1. Cake Decorating Tutorials on Pintrest
Pintrest has been fast exploding with collections of cake decorating photo tutorials, allowing users to group, or “pin,” these photos onto a shared board. The photos are either hosted on an outside website/blog, or they have been uploaded by the user.
I welcome users to pin my work.
Examples of some popular boards on Pintrest:
YouTube allows users to upload videos, allowing the audience to visually see cake decorating techniques. The quantity of cake decorating videos has increased substantially.
While videos are not necessarily grouped, the YouTube experience rather takes you on an adventure of video browsing by following recommended or suggested videos or channels.
3. Discussion Forums
Discussion forums are a great place to ask open ended questions. Users reply with their own personal experiences or opinions.
Anyone can ask and find the answer to any cake decorating question. My favorite discussion forums are at CakeCentral.
Tip: Instead of searching within the website, you can easily use Google to search within a website by adding “site:url.com” to the end of your search query.
For example, if I wished to find out how to make fondant shiny, but wished to search the CakeCentral website without going through the pages of the site, I would type into Google: “how shiny fondant site:cakecentral.com”
Because of open sharing, the skills of the cake decorating community has grown together as a whole. This is not limited to just cake decorators, but all other interest groups. I hope that the net will be used as a tool to make our world a better place, by becoming a representation of shared knowledge and wealth. I foresee people creating more quality, concise content, and by doing so with intent.
Remember, just because it isn’t online, doesn’t meant it didn’t happen. Although great to look at, it’s hard to eat cake through a computer screen. 😉
The SAIT Culinary Campus, downtown Calgary Alberta, is an amazing new place, focused on education & entertainment through cooking and baking.
The campus is open to the public.
You can purchase lunch meals and delicious pastries here, participate in group and team building events, or take educational cooking classes and baking classes.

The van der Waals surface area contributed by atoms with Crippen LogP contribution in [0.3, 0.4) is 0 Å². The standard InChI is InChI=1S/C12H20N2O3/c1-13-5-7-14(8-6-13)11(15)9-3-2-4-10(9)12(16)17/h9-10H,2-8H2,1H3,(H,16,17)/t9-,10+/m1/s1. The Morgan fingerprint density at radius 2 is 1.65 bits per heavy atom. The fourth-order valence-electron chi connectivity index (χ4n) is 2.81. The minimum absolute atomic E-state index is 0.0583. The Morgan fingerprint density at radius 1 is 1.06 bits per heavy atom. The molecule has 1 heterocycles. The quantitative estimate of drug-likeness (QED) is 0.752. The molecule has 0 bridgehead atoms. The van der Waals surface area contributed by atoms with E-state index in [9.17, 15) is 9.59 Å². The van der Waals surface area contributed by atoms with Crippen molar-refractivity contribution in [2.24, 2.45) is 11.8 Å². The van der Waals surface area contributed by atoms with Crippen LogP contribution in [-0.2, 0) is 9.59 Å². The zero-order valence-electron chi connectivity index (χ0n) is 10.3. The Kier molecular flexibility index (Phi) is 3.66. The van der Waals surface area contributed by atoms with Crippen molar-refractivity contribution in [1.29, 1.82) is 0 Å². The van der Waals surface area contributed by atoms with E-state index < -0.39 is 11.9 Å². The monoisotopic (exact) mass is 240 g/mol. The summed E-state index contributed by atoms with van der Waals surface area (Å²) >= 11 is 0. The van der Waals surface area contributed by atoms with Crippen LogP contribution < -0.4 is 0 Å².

I had the amazing opportunity to create the showpiece in celebration of the opening of the campus:
The Culinary Campus is located on the 2nd floor of the Scotia Centre (226, 230 – 8th Ave SW, Calgary AB).
To see the upcoming baking-related classes held downtown, check out their website.
I hope you will find the opportunity to enjoy the new campus!
Here are some cool cake projects as of recently! It is the season of celebrating the people we love & the things that they love about life!
Maria loves writing! In this cake, each line of the page is individually marked using a ruler and the back of a paring knife, then pages airbrushed. The letters on the pages are hand painted using food colouring and a fine-tipped paintbrush. The ink jar is sculpted from modelling chocolate, and the feather from gumpaste:
Elma loves her iPad! In this cake, the iPad is made from a hard chocolate interior, which was then covered in gumpaste. Scrabble is one of her favorite games, so they kindly sent an image with the message written as the Scrabble letters. The image was then printed onto edible photo paper, using food colouring. The cake is covered in lime green fondant, the same colour as Elma’s case:
First Birthday Cake
It’s Tristan’s first birthday! The ball is sculpted out of cake – layers of cake are stacked, then carved from all angles to form a ball. The number one is made using modelling chocolate and gumpaste. The “torn” pieces of fondant were attached after, and blended in:
Cowboy Boot Cake
And last but not least, Erin loves shoes! Here are photos of the original boot, used as a reference. The embroidery on the boot was created using piped royal icing and the brush embroidery technique, then hand-painted using various shades of royal blue. The stitching along the seams was created using a quilting tool:
Recently I had the second delight of teaching a wonderful class of students how to make a hamburger cake at SAIT Polytechnic as part of their Continuing Education classes…
Silent concentration as patties were stacked on top of buns. Lettuce, tomato, cheese and onion were carefully arranged…
I’m grateful to have so many talented students – many had never worked with fondant before, and everyone did great! I am very proud of everyone, and thrilled to see the class full of realistic hamburgers to take home! I hope that the cakes were shared as happy surprises to many loved ones.
Find out more about the new Calgary SAIT cooking and baking classes here.